I went walking beside the river today. The river is a neighbor of mine, just out my back door and across a road. I visit it often, and what I’ve noticed is that it has its moods. Today the water was black and roiling. It was one of those cold, gray New England days, the day after the solstice, when it still feels as though light has drained from the world, even though you know, intellectually, that it’s coming back.
This is what the water looked like:
Looking down into that black water from the bridge above, I started thinking about our desire for the apocalyptic, our secret wish that the world would in fact end. We’ve seen this recently, haven’t we? I think we see it every few years. It seems to be a recurring aspect of human civilization: someone announces the apocalypse, and there is much rejoicing. Of course, the apocalypse never arrives. What we get instead is life going on, with its series of small apocalypses, intermittent acts of violence that seem to have no meaning. Instead of the end of the world, we get a shooting here or there. I suppose one attraction of the apocalypse is that it would provide us with meaning, with closure. That would be it, instead of this going on and on, this continuation of ordinary life.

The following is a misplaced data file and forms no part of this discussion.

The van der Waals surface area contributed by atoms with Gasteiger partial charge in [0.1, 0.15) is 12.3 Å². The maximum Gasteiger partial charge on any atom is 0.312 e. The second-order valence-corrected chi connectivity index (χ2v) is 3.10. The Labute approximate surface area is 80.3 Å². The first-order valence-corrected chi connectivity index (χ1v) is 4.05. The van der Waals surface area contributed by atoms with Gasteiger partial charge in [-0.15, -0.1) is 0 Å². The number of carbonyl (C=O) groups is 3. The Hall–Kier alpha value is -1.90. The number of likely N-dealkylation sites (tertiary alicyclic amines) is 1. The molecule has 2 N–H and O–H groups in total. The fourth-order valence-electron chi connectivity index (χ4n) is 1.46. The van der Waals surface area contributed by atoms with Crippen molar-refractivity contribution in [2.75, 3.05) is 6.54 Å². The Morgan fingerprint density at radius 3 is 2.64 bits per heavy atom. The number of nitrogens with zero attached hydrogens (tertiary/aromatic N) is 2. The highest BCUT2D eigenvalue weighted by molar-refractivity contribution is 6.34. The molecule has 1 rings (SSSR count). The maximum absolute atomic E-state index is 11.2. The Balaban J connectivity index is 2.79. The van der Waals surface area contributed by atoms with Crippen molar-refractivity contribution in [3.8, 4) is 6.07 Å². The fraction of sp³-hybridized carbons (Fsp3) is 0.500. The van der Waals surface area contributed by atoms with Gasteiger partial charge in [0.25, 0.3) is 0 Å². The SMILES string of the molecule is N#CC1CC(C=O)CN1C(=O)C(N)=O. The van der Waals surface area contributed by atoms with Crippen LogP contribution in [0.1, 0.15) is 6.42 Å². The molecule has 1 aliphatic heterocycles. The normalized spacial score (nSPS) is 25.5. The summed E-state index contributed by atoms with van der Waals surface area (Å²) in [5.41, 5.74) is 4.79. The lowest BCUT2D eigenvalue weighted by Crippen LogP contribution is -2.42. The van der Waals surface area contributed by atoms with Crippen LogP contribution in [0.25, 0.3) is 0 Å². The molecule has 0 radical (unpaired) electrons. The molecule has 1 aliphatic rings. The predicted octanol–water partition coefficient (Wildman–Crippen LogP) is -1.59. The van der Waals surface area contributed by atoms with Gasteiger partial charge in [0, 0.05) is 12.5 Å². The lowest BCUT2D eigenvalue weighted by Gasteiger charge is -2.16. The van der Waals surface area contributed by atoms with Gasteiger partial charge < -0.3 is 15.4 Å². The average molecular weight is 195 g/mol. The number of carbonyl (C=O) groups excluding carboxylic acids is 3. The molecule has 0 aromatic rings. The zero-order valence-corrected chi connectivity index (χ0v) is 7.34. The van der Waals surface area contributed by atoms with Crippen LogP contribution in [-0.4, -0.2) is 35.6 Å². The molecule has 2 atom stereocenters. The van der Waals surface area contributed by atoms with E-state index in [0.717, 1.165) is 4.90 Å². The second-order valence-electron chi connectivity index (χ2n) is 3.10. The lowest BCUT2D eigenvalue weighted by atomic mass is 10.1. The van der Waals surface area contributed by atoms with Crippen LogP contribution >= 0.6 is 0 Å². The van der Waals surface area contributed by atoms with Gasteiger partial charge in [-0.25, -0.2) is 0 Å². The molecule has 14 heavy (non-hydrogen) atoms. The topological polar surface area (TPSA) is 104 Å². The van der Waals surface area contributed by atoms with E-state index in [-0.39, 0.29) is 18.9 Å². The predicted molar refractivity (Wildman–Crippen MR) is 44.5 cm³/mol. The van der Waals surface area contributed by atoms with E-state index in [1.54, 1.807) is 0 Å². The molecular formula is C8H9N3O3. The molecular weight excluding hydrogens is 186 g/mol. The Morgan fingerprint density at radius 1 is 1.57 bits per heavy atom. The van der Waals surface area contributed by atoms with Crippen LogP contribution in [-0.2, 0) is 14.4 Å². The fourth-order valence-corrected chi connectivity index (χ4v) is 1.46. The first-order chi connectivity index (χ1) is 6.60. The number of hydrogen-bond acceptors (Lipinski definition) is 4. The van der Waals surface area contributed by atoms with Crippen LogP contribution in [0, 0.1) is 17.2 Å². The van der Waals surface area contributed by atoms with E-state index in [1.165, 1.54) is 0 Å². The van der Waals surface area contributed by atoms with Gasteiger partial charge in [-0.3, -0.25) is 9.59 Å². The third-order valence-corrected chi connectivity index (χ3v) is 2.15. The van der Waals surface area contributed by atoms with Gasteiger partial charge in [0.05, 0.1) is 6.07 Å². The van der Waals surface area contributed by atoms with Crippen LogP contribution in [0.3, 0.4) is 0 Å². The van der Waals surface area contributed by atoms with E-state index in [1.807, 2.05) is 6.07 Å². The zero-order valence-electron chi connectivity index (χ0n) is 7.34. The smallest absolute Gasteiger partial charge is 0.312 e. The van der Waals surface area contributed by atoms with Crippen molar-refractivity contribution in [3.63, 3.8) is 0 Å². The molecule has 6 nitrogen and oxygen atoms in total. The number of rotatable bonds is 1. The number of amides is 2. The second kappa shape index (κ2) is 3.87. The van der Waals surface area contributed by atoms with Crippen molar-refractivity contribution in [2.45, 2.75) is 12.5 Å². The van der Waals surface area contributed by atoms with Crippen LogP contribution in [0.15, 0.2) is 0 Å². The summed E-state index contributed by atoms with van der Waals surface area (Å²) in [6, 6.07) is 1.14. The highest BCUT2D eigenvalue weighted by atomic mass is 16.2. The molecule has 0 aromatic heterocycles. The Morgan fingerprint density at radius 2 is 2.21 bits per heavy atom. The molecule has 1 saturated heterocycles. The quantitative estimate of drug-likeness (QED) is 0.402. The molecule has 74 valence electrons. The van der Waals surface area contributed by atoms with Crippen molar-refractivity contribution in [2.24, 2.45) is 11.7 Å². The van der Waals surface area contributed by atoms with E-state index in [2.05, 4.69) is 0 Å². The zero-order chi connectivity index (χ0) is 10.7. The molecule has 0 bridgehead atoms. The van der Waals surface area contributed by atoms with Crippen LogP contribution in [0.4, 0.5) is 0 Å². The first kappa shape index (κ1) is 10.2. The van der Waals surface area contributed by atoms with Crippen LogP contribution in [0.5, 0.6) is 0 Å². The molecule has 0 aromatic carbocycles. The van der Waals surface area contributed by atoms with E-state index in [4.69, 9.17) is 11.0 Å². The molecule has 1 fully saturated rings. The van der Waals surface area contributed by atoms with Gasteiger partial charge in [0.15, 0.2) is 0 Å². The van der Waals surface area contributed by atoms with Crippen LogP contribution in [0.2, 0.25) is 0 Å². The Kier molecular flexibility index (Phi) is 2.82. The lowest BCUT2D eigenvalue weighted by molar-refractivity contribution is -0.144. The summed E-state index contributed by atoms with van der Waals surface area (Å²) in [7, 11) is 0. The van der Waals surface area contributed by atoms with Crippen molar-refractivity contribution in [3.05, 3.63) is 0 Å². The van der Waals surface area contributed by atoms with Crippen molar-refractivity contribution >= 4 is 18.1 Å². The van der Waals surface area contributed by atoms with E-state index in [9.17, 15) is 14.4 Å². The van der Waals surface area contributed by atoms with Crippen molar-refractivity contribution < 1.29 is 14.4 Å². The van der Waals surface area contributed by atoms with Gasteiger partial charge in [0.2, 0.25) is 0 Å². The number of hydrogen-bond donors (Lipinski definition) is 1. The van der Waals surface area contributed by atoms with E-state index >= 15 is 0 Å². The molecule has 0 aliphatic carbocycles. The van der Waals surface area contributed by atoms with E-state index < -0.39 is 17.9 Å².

I think at some level, I can understand why someone might be driven to acts of destruction. We call those acts senseless, but I’m not sure they are, and I suspect that part of my duty, as a writer, is to make sense of them. It’s not a pleasant duty: but I am a writer, and nothing human should be beyond me. Unfortunately, violence is all too human. To understand it, I have to understand what creates violent or destructive impulses in myself. Thinking about this, I immediately remembered Freud’s idea of the death drive, the desire for something that is not life, for a return to the inorganic. There are all sorts of ways in which I disagree with Freud, but I agree with him that we have that impulse, because I can feel it in myself. I am not afraid of heights. No, what I’m afraid of is jumping. It’s the part of myself that asks, what if I did? (I suspect many of us ask that question, and this is a case in which having a vivid imagination is a liability.) I can understand the desire for violence as a rupture of the ordinary, of daily continuity. I can understand how in certain circumstances, someone might want something, anything, to happen. A war, a bomb, a shooting. And I believe it’s important to understand, because only by understanding something can we present an alternative.
I believe that the opposite of violence is not peace, but art.
Art is a way to commit the extraordinary, to rupture ordinary life. To move us to a different plane of significance. It is the way to express most completely all that we are, including our will to life, our desire for death. A great work of art is an apocalypse, a bomb in the mind. It is at once an act of creation and destruction. I can’t walk through a room of Van Goghs without feeling that I am being remade, that parts of me are falling away, that I must change in response. When I write, it is as though I can jump into the dark water without actually jumping. Metaphor saves us . . .
Alice Walker wrote, “Writing saved me from the sin and inconvenience of violence.” That makes sense to me.
This is what the river looked like, when I pointed my camera not down into the water but across it. The buildings of the city glowed in the light of sunset. Day by day, this time of year reminds us, the light returns . . .